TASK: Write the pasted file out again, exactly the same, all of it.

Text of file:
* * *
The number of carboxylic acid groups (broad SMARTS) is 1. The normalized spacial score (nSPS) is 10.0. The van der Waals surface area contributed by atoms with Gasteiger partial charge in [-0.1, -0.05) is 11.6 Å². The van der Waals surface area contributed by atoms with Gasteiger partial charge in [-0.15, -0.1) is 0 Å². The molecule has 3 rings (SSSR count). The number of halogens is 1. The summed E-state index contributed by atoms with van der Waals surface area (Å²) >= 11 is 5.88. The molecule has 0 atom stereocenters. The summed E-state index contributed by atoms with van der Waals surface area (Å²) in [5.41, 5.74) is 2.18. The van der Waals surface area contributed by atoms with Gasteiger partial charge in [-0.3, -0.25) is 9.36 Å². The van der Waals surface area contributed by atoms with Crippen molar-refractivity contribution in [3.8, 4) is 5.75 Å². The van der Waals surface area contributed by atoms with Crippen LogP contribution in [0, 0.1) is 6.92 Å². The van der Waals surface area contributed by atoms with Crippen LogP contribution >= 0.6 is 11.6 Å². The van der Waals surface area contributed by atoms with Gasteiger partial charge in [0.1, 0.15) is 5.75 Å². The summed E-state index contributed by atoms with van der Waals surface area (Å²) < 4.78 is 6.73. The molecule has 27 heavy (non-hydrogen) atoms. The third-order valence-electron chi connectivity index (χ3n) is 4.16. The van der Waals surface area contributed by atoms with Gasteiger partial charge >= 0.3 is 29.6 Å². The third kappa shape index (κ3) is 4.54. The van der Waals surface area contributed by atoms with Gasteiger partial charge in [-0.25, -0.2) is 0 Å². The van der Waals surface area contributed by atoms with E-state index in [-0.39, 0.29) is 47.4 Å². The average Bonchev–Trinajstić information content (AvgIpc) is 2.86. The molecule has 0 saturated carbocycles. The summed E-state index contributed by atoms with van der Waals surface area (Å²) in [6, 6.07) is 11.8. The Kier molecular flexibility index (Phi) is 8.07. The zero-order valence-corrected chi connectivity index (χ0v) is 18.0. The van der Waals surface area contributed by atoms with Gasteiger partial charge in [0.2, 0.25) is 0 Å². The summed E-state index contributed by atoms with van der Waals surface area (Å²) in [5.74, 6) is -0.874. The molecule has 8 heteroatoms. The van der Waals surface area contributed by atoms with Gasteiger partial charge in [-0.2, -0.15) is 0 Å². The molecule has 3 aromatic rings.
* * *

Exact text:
The number of carboxylic acid groups (broad SMARTS) is 1. The normalized spacial score (nSPS) is 10.0. The van der Waals surface area contributed by atoms with Gasteiger partial charge in [-0.1, -0.05) is 11.6 Å². The van der Waals surface area contributed by atoms with Gasteiger partial charge in [-0.15, -0.1) is 0 Å². The molecule has 3 rings (SSSR count). The number of halogens is 1. The summed E-state index contributed by atoms with van der Waals surface area (Å²) >= 11 is 5.88. The molecule has 0 atom stereocenters. The summed E-state index contributed by atoms with van der Waals surface area (Å²) in [5.41, 5.74) is 2.18. The van der Waals surface area contributed by atoms with Gasteiger partial charge in [-0.3, -0.25) is 9.36 Å². The van der Waals surface area contributed by atoms with Crippen molar-refractivity contribution in [3.8, 4) is 5.75 Å². The van der Waals surface area contributed by atoms with Crippen LogP contribution in [0, 0.1) is 6.92 Å². The van der Waals surface area contributed by atoms with Crippen LogP contribution >= 0.6 is 11.6 Å². The van der Waals surface area contributed by atoms with Gasteiger partial charge in [0.1, 0.15) is 5.75 Å². The summed E-state index contributed by atoms with van der Waals surface area (Å²) < 4.78 is 6.73. The molecule has 27 heavy (non-hydrogen) atoms. The third-order valence-electron chi connectivity index (χ3n) is 4.16. The van der Waals surface area contributed by atoms with Gasteiger partial charge >= 0.3 is 29.6 Å². The third kappa shape index (κ3) is 4.54. The van der Waals surface area contributed by atoms with Gasteiger partial charge in [-0.25, -0.2) is 0 Å². The van der Waals surface area contributed by atoms with E-state index in [-0.39, 0.29) is 47.4 Å². The average Bonchev–Trinajstić information content (AvgIpc) is 2.86. The molecule has 0 saturated carbocycles. The summed E-state index contributed by atoms with van der Waals surface area (Å²) in [6, 6.07) is 11.8. The Kier molecular flexibility index (Phi) is 8.07. The zero-order valence-corrected chi connectivity index (χ0v) is 18.0. The van der Waals surface area contributed by atoms with Gasteiger partial charge in [0.2, 0.25) is 0 Å². The summed E-state index contributed by atoms with van der Waals surface area (Å²) in [5.74, 6) is -0.874. The molecule has 8 heteroatoms. The van der Waals surface area contributed by atoms with Gasteiger partial charge in [-0.2, -0.15) is 0 Å². The molecule has 3 aromatic rings.